are rights unalienable or democratically bestowed?

Prop 8 the constitutional ban of same gender marriage in California is being reviewed by California’s State Supreme Court.  The question that is being debated is who determines what is a right?  —The majority of the people or some other authority like inherent human rights.    The ban was voted in by 52% of the voting population making null and void 18,000 marriages that were committed when the Supreme Court ruled that the legislative ban against same gender marriage was unconstitutional. 

It’s an interesting question and one that could have dire consequences across the country.  Could there be a constitutional amendment in a state that wants to ban say immigrants from working and residing in their state? I am talking about immigrants that have visas.   There is such a groundswell of anti-immigrant fever in Mississippi and Alabama that such a change in the constitution could be voted in by a simple majority of the voting population.  It sounds preposterous.  But that is the argument being made in California, the majority decides what is a right. 

Bigotry should never be considered constitutional.  Nor should racism.  Yet that is the argument in California because 52% of the people voted with their bigotry.   They voted against the the religious rights of those faiths, including Unitarian Universalists,  who believe that all marriages are to be honored and blessed regardless of gender. 

A majority vote does not make it ethically right.  It just means that bigotry is alive and well.  If California’s State Supreme Court rules in favor of this constitutional ammendment then it will be the first time that equality rights were rescinded in America.   I know that there are states that have passed constitutional ammendments against same gender marriage but those states never recognized the human right to love whomever in the first place.  So, the states weren’t rescinding they were simply adding more barriers to codify their bigotry.   What other rights will be rescinded by majority vote?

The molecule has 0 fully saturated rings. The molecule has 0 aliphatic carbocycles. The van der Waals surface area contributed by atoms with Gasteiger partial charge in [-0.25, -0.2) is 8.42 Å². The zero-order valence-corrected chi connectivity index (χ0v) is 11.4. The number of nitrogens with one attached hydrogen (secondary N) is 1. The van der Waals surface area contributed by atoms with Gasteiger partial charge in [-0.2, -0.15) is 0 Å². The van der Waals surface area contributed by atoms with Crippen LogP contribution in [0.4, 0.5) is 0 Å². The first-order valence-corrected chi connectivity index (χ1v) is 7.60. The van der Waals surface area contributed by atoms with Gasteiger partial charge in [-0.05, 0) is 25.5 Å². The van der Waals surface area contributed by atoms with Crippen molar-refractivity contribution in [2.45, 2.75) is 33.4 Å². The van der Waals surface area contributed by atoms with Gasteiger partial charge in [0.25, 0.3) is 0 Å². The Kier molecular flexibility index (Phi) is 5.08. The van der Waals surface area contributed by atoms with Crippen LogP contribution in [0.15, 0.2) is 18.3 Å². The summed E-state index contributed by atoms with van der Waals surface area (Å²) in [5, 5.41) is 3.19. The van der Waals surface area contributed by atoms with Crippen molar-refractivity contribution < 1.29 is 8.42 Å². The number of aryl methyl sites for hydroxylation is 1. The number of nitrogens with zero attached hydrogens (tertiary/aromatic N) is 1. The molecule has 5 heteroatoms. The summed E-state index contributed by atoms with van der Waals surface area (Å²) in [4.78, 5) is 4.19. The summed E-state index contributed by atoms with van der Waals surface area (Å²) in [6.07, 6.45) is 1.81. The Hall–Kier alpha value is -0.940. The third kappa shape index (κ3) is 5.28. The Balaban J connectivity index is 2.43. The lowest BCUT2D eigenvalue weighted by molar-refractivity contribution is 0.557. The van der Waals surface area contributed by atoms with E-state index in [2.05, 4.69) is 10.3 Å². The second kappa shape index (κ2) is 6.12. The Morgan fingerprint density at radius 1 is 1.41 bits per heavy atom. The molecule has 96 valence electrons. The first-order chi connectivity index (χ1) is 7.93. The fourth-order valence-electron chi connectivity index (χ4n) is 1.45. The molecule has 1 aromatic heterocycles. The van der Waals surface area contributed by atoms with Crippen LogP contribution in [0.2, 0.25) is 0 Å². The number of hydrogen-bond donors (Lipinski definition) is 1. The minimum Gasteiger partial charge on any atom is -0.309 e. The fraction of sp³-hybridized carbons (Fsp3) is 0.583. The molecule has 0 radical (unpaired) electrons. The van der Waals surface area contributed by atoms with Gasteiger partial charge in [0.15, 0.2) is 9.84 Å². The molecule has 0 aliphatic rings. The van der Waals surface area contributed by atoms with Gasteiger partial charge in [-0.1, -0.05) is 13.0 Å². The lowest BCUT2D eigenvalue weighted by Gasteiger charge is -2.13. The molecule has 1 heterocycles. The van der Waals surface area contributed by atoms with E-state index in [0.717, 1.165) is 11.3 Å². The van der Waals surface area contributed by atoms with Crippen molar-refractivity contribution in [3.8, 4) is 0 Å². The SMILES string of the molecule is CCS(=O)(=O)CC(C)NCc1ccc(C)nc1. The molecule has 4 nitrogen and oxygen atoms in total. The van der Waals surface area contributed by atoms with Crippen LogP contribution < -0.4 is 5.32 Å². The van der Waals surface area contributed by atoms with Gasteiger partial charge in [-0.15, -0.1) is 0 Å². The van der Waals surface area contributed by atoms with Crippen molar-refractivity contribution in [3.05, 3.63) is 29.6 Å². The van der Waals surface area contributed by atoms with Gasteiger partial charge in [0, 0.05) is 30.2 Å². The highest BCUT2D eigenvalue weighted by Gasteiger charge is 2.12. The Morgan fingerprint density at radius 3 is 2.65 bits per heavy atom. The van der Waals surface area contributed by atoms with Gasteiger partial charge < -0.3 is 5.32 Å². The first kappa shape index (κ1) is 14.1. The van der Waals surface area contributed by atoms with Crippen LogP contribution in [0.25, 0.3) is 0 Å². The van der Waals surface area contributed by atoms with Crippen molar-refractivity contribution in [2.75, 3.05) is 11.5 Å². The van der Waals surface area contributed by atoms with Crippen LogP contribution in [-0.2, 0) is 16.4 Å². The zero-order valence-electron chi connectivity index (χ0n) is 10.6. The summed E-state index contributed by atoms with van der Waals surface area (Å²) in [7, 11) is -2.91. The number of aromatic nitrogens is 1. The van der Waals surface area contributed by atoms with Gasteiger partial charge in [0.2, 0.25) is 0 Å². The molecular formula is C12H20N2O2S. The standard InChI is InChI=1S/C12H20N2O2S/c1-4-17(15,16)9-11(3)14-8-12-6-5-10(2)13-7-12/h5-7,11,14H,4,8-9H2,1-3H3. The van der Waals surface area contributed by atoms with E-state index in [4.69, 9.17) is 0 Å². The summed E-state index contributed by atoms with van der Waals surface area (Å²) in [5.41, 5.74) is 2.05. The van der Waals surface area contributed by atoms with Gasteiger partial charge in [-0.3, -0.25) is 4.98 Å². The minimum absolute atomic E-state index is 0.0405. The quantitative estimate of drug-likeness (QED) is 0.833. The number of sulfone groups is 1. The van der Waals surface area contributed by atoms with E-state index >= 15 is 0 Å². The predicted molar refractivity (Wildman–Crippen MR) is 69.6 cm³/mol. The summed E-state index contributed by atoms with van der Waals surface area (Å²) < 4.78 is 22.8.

One Comment

  1. I believe that legal rights are given by the Constitution. Nobody is banning homosexual marriages. Proposition 8 simply states, “Only marriage between a man and a woman is valid or recognized in California.” This means that the traditional definition is the only one the state will legally recognize.

    This does not mean that homosexuals cannot have “marriage” ceremonies or make vows to each other. While some may find such things abhorrent, these activities are not “banned” or “illegal.” No right has been taken away.

    All this aside, however, I really feel that the passage of Prop 8 in California had less to do with homosexuals wanting to marry each other than it did with people feeling indignant about having the liberal agenda shoved down their throat (pardon the pun) by liberal, activist judges.

    If you want a brand new Constitutional right, you shouldn’t get it by going through the courts and having activist judges “discover” it for you and put it into law. You should go through the democratic process and have your state congressmen and state senators vote on it, and have the governor sign it into law.

    When this system fails or is circumvented, as was the case in California, it seems to make sense to let the people speak for themselves, regarding how they want things to be.

    This is not codified “bigotry,” it is an effort by the majority to protect what they perceive to be their traditional culture and values. You may disagree with others’ views, but disrespecting them by twisting their views and scorning them is intellectually dishonest and intolerant.

    The irony, here, is that liberals decry “intolerance,” while failing to tolerate opposing points of view and decrying those points of view as “unethical.”

    Noel: Interesting response. I have decided to respond about this as a post. Thanks for writing.

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